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Library's new micro film reader is historian's dream

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When Friday Memorial Library's micro film reader finally bit the dust a few months ago, Library Director Scott Vrieze wasn't exactly upset - it meant he could finally upgrade the ancient machine.

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"The old one limped along for a long time," he said. "It was big and bulky, weighed 6,000 pounds and was at least 20 years old."

A substantial donation from the Friends of the Library group, along with personal donations, made the purchase of the more than $10,000 machine possible, Vrieze said.

"I'll admit I was surprised by the price of them," he said of the machine's cost. "I expected a couple thousand, but not $10,000."

The digital micro film reader is a dream for historians and genealogists. What used to require manual work is now interfaced with a computer and controlled by a click of the mouse.

The digital version allows the researcher to zoom in and out, select a specific portion of the film and play with the contrast of the text.

"Some of the scans didn't turn out that great and just looked like a black page that no one could read," Vrieze said. "Now, we can brighten the page and we're able to read the text or see a picture. This is stuff that would have been lost otherwise."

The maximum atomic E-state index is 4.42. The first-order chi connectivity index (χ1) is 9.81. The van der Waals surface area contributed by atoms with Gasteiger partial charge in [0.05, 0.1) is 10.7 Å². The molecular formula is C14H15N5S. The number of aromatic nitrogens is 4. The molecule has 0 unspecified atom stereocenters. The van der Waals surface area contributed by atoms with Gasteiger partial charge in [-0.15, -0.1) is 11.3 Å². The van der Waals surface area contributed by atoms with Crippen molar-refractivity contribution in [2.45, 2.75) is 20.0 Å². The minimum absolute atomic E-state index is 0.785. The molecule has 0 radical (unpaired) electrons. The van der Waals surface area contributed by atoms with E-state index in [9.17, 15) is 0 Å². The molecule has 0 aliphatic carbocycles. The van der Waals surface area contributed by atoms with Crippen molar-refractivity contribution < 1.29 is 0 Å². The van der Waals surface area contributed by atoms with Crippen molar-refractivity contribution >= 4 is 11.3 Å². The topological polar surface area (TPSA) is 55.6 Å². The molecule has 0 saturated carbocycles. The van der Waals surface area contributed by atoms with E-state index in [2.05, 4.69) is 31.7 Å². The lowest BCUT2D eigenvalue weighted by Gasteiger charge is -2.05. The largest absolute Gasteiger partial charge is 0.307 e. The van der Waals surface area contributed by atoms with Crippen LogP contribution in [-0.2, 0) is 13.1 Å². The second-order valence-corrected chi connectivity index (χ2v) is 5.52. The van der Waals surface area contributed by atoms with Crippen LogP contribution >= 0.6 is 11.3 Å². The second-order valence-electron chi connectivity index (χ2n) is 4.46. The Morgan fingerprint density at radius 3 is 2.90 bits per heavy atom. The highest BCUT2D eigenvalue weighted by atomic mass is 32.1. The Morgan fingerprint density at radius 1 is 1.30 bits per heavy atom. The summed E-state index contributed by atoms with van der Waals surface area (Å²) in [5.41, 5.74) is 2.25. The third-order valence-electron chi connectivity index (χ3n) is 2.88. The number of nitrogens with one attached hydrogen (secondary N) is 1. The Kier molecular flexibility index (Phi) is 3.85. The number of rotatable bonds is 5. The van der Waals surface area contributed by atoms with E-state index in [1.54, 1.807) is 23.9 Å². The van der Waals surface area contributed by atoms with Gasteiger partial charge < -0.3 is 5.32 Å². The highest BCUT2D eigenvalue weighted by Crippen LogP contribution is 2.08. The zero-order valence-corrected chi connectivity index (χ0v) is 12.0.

Vrieze said he's already spoken with one local historian who said he's going to need to redo all his research.

The machine arrived in New Richmond about three months ago, Vrieze said. For the first month, Vrieze said he spent several hours training himself and learning about all the machine's features. The second month was spent training the rest of the library staff.

Many of the library's regular researchers have been excited about the new machine because work can now be done much more quickly.

It also helps the library staff fulfill remote requests for information.

Vrieze said he often gets inquiries from a woman in Oregon who is researching a family with ties to New Richmond.

"She'll sometimes send a request for 10 obits at a time," he said. "Now, I'm able to say yes more often because it's so quick and I can just email them to her."

With the old machine the only option was to print an entire page of micro film. Customers can still do that, but they can also scan specific portions of the page, or specific pictures, and email them free of charge.

"It's a pretty cool little device," Vrieze said. "As people get used to it, I think it's going to grow in popularity."

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Jackie Grumish
Jackie Grumish has been a reporter with the New Richmond News since 2008. She holds degrees in journalism and fine art from Northern Illinois University in DeKalb, Ill. Before coming to New Richmond, Jackie worked as the city government reporter at a daily newspaper in Aberdeen, S.D. 
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